President Nicolas Maduro Federico Parra/Getty Images

Venezuelas beispielloser Zusammenbruch

CAMBRIDGE – Bei einem hastig organisierten Plebiszit am 16. Juli, das unter der Aufsicht der von der Opposition kontrollierten Nationalversammlung durchgeführt wurde, um der Forderung von Präsident Nicolás Maduro nach einer verfassungsgebenden Nationalversammlung eine Absage zu erteilen, stimmten mehr als 720.000 Venezolaner im Ausland mit ab. Bei der Präsidentschaftswahl 2013 waren es nur 62.311. Vier Tage vor dem Referendum absolvierten 2117 Anwärter Chiles ärztliche Zulassungsprüfung, darunter fast 800 Venezolaner. Und am 22. Juli, als die Grenze nach Kolumbien wieder geöffnet wurde, überquerten 35.000 Venezolaner die schmale Brücke zwischen beiden Ländern, um Lebensmittel und Medikamente zu kaufen.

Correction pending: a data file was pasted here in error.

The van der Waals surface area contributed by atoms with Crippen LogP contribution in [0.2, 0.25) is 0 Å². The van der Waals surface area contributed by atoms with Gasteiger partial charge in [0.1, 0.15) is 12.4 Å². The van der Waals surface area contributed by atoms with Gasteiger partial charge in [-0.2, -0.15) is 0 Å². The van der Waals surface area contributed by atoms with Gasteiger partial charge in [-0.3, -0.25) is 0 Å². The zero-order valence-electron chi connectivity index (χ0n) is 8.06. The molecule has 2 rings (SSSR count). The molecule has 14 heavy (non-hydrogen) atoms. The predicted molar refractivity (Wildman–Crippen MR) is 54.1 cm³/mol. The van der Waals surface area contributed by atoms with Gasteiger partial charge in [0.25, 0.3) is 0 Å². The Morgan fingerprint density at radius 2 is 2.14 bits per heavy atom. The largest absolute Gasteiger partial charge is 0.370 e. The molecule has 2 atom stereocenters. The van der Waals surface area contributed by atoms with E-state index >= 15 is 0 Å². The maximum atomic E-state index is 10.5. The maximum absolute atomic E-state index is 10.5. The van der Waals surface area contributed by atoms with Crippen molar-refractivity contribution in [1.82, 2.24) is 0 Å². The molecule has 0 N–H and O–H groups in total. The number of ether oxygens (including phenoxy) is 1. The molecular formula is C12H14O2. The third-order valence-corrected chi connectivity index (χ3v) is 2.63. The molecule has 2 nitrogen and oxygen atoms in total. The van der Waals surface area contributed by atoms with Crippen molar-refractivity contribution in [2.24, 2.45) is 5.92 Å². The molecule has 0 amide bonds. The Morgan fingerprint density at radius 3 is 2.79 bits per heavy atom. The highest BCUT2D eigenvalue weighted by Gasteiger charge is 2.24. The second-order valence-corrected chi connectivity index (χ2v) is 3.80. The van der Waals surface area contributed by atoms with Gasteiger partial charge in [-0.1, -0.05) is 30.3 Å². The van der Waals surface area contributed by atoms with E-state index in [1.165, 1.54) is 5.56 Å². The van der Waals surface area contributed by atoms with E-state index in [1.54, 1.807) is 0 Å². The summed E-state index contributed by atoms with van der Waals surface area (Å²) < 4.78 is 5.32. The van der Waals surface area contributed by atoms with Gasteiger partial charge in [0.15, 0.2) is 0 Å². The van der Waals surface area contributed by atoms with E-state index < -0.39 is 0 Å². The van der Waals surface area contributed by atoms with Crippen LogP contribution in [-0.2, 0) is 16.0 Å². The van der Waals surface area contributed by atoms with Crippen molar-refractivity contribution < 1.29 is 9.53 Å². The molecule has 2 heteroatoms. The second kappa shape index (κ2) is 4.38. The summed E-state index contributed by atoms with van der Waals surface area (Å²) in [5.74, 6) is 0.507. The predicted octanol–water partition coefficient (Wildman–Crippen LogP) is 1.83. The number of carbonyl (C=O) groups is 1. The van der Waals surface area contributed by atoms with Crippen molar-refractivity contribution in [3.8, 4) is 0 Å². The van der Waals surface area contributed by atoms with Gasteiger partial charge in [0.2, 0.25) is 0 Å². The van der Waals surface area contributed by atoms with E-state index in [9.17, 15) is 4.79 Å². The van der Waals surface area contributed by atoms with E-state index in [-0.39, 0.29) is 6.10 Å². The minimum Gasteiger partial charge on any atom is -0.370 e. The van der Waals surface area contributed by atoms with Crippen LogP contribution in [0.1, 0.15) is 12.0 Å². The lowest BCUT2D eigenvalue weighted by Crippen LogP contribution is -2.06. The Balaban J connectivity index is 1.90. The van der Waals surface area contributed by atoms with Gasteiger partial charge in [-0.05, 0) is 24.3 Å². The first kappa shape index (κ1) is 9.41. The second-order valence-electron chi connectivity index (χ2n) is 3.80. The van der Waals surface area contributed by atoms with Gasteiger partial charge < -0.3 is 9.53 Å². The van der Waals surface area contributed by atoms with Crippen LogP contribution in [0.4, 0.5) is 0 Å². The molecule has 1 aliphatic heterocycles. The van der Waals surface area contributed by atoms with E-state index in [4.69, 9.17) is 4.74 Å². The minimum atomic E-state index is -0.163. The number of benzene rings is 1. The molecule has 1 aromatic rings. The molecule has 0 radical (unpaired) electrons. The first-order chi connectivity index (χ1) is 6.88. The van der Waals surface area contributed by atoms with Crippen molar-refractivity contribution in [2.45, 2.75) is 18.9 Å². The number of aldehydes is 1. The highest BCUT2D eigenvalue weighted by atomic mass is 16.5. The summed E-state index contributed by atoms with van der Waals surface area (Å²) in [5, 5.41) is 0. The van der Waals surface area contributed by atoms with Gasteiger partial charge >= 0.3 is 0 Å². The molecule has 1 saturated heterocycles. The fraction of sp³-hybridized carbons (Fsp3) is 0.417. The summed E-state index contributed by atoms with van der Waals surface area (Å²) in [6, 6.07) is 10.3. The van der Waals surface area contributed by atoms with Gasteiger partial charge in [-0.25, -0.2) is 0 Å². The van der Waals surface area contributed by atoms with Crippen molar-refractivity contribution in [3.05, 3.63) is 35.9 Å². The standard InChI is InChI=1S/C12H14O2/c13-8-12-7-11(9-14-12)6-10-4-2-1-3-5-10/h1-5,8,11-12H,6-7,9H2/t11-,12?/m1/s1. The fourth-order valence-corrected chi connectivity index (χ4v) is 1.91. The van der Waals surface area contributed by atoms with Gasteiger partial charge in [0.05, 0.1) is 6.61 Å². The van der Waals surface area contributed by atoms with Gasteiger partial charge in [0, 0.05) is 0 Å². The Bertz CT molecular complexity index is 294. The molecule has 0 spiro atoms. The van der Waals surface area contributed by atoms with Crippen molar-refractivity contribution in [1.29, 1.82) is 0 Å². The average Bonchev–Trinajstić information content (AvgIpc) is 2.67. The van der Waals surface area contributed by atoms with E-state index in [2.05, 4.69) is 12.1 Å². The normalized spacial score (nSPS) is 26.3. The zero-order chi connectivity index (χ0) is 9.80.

Die Venezolaner wollen eindeutig weg – und der Grund ist unschwer zu erkennen. Medien überall auf der Welt berichten über Venezuela und dokumentieren verheerende Zustände mit Bildern der Hungersnot, Hoffnungslosigkeit und Wut. Die Titelseite der Zeitschrift The Economist vom 29. Juli resümierte: „Venezuela im Chaos“.

Aber ist dies nur eine weitere schlimme ganz normale Rezession oder etwas Ernsteres?

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